John Ugolini launched his company, Kickstand Productions, after graduating from Northern Illinois University in 2004. He learned the ropes booking rooms in secondary markets in central Illinois before moving into Chicago about a decade ago. His calendar is packed—he often has multiple events running each night—and the shows he promotes represent a wide range of genres and styles.

“We produce events and work with a lot of artists regularly,” Ugolini says. “We have a few venues that are clients of ours, like Subterranean and Beat Kitchen in Chicago, and then a network of venues in the midwest that we work with in producing shows. But the bands change every day.”  

We spoke with Ugolini about how he got his start as a concert promoter, his strategies for booking shows and creating a diverse calendar, and his secret—if you can call it that—for discovering new talent.

How did you get into this?

I was the victim of a practical joke while attending Northern Illinois University in DeKalb. My friends thought it would be funny to nominate me, unknowingly, for a position within our residence hall’s student government. The following week they dragged me to the election where I was asked to give an impromptu speech. I ended up winning the vote and was sworn in as the Programming Vice President of the NIU Douglas Hall Council. I tried to resign—because it was a joke and I had no intention of following through—fortunately the President talked me into keeping the job. I probably wouldn’t be in the concert business if it weren’t for that job. I put on my first concert in the Douglas Hall cafeteria and immediately fell in love with it. The experience gave me the inspiration to write my own music, start a band, and begin setting up shows independently around town—in basements, VFWs, Elks Lodges, and places like that. I later was hired for the position of concert chair at the Campus Activities Board at NIU.

Did they give a budget to work with?

We had a relatively modest budget. It was just your standard campus activities board concert chair gig, setting up shows for the students on campus. I did that for a couple of years, prior to starting Kickstand in 2003. In our formative years, we served as the talent buying office for the House Cafe and Ottos Nightclub in DeKalb, before eventually branching out and producing events in other markets in the midwest.

Why is that called “Talent Buying?”

Somewhere along the line the title of “Concert Promoter” may have developed a negative stigma. “Talent Buyer” is probably the more formal title.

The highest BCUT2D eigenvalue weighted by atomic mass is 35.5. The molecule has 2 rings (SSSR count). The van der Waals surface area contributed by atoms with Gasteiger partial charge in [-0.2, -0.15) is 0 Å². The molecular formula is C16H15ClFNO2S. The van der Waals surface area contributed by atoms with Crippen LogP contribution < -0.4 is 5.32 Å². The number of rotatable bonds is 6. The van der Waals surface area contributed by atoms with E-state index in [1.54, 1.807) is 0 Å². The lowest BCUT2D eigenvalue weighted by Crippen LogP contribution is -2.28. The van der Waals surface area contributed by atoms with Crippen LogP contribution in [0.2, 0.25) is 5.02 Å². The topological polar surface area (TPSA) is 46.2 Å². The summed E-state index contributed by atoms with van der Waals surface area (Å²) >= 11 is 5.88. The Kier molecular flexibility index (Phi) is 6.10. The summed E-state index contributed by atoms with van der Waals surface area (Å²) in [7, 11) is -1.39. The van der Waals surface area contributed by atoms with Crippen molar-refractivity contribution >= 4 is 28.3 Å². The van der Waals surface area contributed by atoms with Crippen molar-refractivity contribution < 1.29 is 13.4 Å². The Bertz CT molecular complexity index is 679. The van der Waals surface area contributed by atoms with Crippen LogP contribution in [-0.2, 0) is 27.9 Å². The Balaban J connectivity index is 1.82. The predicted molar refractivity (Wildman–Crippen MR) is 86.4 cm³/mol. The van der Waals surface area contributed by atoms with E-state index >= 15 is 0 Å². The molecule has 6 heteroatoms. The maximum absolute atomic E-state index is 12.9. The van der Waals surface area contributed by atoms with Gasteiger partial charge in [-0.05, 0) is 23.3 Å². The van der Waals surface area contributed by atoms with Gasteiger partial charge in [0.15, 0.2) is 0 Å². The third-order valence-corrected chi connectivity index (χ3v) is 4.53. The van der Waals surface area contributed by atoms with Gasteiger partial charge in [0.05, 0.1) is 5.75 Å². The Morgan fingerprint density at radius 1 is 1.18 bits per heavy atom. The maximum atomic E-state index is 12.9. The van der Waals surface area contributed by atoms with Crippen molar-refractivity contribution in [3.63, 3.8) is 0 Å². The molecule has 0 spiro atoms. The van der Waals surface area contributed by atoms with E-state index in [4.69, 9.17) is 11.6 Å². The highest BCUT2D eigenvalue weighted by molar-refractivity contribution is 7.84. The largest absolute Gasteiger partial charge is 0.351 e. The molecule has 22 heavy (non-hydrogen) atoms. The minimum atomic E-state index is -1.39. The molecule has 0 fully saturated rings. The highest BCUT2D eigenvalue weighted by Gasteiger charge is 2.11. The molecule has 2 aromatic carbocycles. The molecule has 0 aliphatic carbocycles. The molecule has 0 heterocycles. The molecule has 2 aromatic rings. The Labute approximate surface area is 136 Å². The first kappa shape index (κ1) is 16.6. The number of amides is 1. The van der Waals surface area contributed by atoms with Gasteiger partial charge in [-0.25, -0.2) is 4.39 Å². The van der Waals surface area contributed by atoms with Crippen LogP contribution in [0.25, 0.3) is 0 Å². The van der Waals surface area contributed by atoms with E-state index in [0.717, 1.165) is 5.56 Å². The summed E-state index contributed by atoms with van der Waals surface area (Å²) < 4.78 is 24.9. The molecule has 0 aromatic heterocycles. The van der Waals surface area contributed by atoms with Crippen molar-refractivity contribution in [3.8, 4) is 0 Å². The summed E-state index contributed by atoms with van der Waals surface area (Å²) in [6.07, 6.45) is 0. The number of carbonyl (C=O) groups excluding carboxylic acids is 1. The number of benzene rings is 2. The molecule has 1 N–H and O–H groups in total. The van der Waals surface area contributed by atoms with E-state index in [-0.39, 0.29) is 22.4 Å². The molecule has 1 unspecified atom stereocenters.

Do you have strategies for booking shows and putting together a concert calendar?

It really depends on the venue and the market. I quickly found that if I only programmed the music that I liked, I’d find myself out of business [laughs]. Talent buyers and promoters often fall into the roles that they do based on their ability to fill a specific need in a market. For me, booking in DeKalb, I produced a lot of all ages shows simply because there wasn’t a place hosting all ages shows at the time. The bands that I wanted to see weren’t represented in DeKalb so I filled that need to a modest degree. That’s the wonderful thing about local music scenes, there are countercultures, movements and pockets of people constantly developing and serving the needs of the community. I try to balance my voice as a buyer, booking artists that appeal to me, that serve the vibe or aesthetic of the room or event I’m programming—while identifying different needs in the market that I might be able to serve.

Do you have a niche?

I would say it has changed over time. We work predominantly within the indie and punk world, subculture-based stuff, but we’re constantly experimenting. We’ve promoted shows with everyone from Snoop Dogg to Jimmy Eat World to Amy Schumer. I feel fortunate cutting my teeth booking secondary markets, because when you book a market in the middle of a cornfield like DeKalb, you have to broaden your horizons. You can’t hang your hat on any one thing simply because there isn’t enough of a population base to support a single-track approach. Out of necessity, we would book everything—thrash metal bands one night, jazz the next, to a jam band the night thereafter. I am really grateful for that experience because it made me resilient and it opened my eyes and ears to a lot of new music.

Do you sneak in bands you’re passionate about as opening acts?

Absolutely. 100 percent. Everybody has their passion projects as a buyer. One of the most rewarding aspects of the job is developing relationships with bands that you enjoy, and working with people you enjoy. It’s a great feeling watching a band grow from the ground level.

Where do you go to discover new talent?

This is one of those white whale questions for me. What is the best source for artist discovery? Is there some new blog out there that I am not aware of? Should I be looking at different social metrics? Should I be more in tune with TikTok? There are seemingly endless ways to discover new music and that’s one of the incredible things about the day-and-age that we live in. But no matter what, no matter how much I search, and no matter how many of these channels or blogs or charts I study, ultimately, I find the best stuff through word of mouth—through attending shows. That would be the most successful way for me. It’s talking to people and friends within the industry, talking to the artists we work with. Going to shows.

So there are no secrets, it’s just about talking to people?

Right, and that’s what’s funny, I’ve been searching this whole time for some secret but it’s really the most basic fundamental aspect of our business. It’s the bedrock. “Have you heard this band? Check them out!”

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